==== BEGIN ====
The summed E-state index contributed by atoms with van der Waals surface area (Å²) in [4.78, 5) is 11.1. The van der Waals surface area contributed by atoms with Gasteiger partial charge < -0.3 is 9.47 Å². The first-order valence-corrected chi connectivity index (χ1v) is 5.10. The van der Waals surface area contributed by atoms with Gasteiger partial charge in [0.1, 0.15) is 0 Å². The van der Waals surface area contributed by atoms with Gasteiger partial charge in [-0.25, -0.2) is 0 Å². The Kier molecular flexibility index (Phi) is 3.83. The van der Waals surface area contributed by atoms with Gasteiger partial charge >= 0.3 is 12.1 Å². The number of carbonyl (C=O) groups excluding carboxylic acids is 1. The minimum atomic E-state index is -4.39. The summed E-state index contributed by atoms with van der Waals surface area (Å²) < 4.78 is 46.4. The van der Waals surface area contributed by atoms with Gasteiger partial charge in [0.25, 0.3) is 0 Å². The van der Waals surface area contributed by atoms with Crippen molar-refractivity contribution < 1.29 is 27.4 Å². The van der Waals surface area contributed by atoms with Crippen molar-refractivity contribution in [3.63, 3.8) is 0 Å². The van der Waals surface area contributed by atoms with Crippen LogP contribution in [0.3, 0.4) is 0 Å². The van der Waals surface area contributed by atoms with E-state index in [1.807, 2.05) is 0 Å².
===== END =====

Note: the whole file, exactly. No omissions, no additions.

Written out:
The summed E-state index contributed by atoms with van der Waals surface area (Å²) in [4.78, 5) is 11.1. The van der Waals surface area contributed by atoms with Gasteiger partial charge < -0.3 is 9.47 Å². The first-order valence-corrected chi connectivity index (χ1v) is 5.10. The van der Waals surface area contributed by atoms with Gasteiger partial charge in [0.1, 0.15) is 0 Å². The van der Waals surface area contributed by atoms with Gasteiger partial charge in [-0.25, -0.2) is 0 Å². The Kier molecular flexibility index (Phi) is 3.83. The van der Waals surface area contributed by atoms with Gasteiger partial charge >= 0.3 is 12.1 Å². The number of carbonyl (C=O) groups excluding carboxylic acids is 1. The minimum atomic E-state index is -4.39. The summed E-state index contributed by atoms with van der Waals surface area (Å²) < 4.78 is 46.4. The van der Waals surface area contributed by atoms with Gasteiger partial charge in [0.25, 0.3) is 0 Å². The van der Waals surface area contributed by atoms with Crippen molar-refractivity contribution < 1.29 is 27.4 Å². The van der Waals surface area contributed by atoms with Crippen molar-refractivity contribution in [3.63, 3.8) is 0 Å². The van der Waals surface area contributed by atoms with Crippen LogP contribution in [0.3, 0.4) is 0 Å². The van der Waals surface area contributed by atoms with E-state index in [1.807, 2.05) is 0 Å².